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Monday, February 14 2011

For dinner on a special occasion or on that important date, whenever we have a need to celebrate or impress, more often than not it is French restaurants we turn to. So strong is our trust in its power to pamper and tantalize our gastronomical senses. But not many realize that most of the credit for French cuisine, the way we know and love it today goes to a single man- Auguste Escoffier who revolutionized the world of haute cuisine about a hundred years ago. His methods have formed the foundation for modern French cooking and in fact many of the dishes we enjoy today are Escoffier recipes.

I am sure you will agree with me that a dish can taste only as good as the sauce it is served with. The importance of sauces in any cuisine cannot be stressed enough as it is the source of flavor for its dishes. The fact that one half of all sauces we use today are rooted in Escoffier recipes (the other half being creations Antoine Careme, Escoffier's guru), demonstrates the extent of Escoffier's influence in French cuisine.

Escoffier is also responsible for the creation of several dishes commonly found on the menu including the likes of ox tail soup and crepes suzette. He had a particular fascination with naming recipes after his famous guests. It may have been a marketing strategy-- an attempt to create novelty in the menu piquing the curiosity of customers at his restaurant. Whatever may be his motives, it has left us with several fantastic dishes with amusing names and stories behind them. Be it the Peach Melba, named after the famous soprano Nellie Melba or Tournedos Rossini in homage to the Italian composer, Gioacchino Rossini. He is also famous for the Cuisses de Nymphe Aurore, a dish he created for the Prince of Wales.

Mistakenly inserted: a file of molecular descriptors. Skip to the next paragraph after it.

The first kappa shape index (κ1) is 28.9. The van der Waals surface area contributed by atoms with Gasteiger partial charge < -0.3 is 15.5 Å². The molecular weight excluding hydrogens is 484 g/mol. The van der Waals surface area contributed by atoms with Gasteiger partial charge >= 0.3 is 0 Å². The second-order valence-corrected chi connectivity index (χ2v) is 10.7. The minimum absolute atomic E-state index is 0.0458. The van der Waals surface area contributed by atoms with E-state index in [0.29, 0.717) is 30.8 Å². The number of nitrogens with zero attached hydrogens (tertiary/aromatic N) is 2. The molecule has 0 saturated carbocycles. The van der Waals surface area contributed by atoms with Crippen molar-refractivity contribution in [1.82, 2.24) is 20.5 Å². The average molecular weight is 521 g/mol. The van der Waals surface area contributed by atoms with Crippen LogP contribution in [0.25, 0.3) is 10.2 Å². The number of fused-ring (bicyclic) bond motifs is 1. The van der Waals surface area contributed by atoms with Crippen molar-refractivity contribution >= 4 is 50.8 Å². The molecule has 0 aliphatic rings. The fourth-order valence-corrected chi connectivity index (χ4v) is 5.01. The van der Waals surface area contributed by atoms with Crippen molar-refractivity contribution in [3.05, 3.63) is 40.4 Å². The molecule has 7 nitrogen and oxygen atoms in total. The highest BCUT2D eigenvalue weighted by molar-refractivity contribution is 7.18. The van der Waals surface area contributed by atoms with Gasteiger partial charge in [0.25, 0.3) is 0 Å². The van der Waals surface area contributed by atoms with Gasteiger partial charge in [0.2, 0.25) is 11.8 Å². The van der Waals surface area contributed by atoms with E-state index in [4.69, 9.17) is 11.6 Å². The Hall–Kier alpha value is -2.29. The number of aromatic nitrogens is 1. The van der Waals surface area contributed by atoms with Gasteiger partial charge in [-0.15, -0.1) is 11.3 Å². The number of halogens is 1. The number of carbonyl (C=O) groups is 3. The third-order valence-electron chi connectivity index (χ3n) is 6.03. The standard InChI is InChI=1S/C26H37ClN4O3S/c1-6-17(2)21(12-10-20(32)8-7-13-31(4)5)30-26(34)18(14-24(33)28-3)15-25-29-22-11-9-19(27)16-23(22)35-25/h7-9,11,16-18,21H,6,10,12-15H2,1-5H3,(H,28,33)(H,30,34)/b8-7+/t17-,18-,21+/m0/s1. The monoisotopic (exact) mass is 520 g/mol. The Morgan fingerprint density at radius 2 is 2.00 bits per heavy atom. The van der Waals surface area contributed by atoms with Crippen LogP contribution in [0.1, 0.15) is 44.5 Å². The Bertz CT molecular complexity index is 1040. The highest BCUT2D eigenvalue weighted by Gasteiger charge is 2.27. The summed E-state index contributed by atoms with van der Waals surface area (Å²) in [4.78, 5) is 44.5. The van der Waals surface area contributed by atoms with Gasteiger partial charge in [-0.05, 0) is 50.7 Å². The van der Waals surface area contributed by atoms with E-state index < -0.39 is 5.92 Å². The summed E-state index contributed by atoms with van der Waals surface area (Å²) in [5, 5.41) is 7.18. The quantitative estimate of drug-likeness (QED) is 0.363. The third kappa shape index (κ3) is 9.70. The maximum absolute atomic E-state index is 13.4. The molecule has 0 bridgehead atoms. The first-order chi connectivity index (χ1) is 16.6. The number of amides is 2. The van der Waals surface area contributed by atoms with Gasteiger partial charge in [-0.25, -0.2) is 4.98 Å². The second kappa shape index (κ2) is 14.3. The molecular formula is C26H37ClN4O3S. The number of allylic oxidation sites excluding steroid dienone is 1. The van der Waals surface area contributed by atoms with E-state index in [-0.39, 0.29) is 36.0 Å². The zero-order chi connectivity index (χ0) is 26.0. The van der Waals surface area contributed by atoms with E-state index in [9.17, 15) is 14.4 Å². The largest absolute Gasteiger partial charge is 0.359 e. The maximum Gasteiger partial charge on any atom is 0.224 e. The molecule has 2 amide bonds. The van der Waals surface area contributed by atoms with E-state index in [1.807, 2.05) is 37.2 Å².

It is said that by the time he retired the count on Escoffier recipes had crossed 10,000. So it is safe to say whether it is in the Marie Rose sauce your prawns are served with or the Melba toast that is served with your soup, the next time you go out to enjoy a French meal, you are sure to find Auguste Escoffier somewhere in it.

For more information on escoffier recipes see the escoffier recipes here.

 
Posted by: Send a Meal AT 11:22 am   |  Permalink   |  0 Comments  |  Email
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